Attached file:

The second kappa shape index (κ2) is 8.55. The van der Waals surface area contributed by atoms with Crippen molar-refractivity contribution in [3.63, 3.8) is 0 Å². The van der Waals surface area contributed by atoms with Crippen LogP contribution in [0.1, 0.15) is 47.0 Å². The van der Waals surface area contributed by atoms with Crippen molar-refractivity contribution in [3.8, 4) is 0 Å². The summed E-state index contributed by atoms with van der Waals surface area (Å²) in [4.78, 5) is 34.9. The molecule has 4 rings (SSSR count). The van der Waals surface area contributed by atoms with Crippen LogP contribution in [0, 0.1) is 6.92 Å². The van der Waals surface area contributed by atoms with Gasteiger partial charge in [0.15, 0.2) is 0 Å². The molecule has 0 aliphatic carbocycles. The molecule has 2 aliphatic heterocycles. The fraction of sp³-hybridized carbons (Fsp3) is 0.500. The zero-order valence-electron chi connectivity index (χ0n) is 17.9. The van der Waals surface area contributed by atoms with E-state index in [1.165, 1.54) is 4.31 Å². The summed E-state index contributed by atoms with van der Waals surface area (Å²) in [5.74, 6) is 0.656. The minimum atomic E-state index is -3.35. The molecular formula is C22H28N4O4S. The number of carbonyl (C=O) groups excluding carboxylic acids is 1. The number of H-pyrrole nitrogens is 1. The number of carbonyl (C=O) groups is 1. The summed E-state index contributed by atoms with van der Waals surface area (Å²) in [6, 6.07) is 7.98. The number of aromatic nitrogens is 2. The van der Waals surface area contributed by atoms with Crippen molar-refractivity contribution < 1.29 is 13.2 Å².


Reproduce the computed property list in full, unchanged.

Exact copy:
The second kappa shape index (κ2) is 8.55. The van der Waals surface area contributed by atoms with Crippen molar-refractivity contribution in [3.63, 3.8) is 0 Å². The van der Waals surface area contributed by atoms with Crippen LogP contribution in [0.1, 0.15) is 47.0 Å². The van der Waals surface area contributed by atoms with Crippen molar-refractivity contribution in [3.8, 4) is 0 Å². The summed E-state index contributed by atoms with van der Waals surface area (Å²) in [4.78, 5) is 34.9. The molecule has 4 rings (SSSR count). The van der Waals surface area contributed by atoms with Crippen LogP contribution in [0, 0.1) is 6.92 Å². The van der Waals surface area contributed by atoms with Gasteiger partial charge in [0.15, 0.2) is 0 Å². The molecule has 0 aliphatic carbocycles. The molecule has 2 aliphatic heterocycles. The fraction of sp³-hybridized carbons (Fsp3) is 0.500. The zero-order valence-electron chi connectivity index (χ0n) is 17.9. The van der Waals surface area contributed by atoms with E-state index in [1.165, 1.54) is 4.31 Å². The summed E-state index contributed by atoms with van der Waals surface area (Å²) in [5.74, 6) is 0.656. The minimum atomic E-state index is -3.35. The molecular formula is C22H28N4O4S. The number of carbonyl (C=O) groups excluding carboxylic acids is 1. The number of H-pyrrole nitrogens is 1. The number of carbonyl (C=O) groups is 1. The summed E-state index contributed by atoms with van der Waals surface area (Å²) in [6, 6.07) is 7.98. The number of aromatic nitrogens is 2. The van der Waals surface area contributed by atoms with Crippen molar-refractivity contribution < 1.29 is 13.2 Å².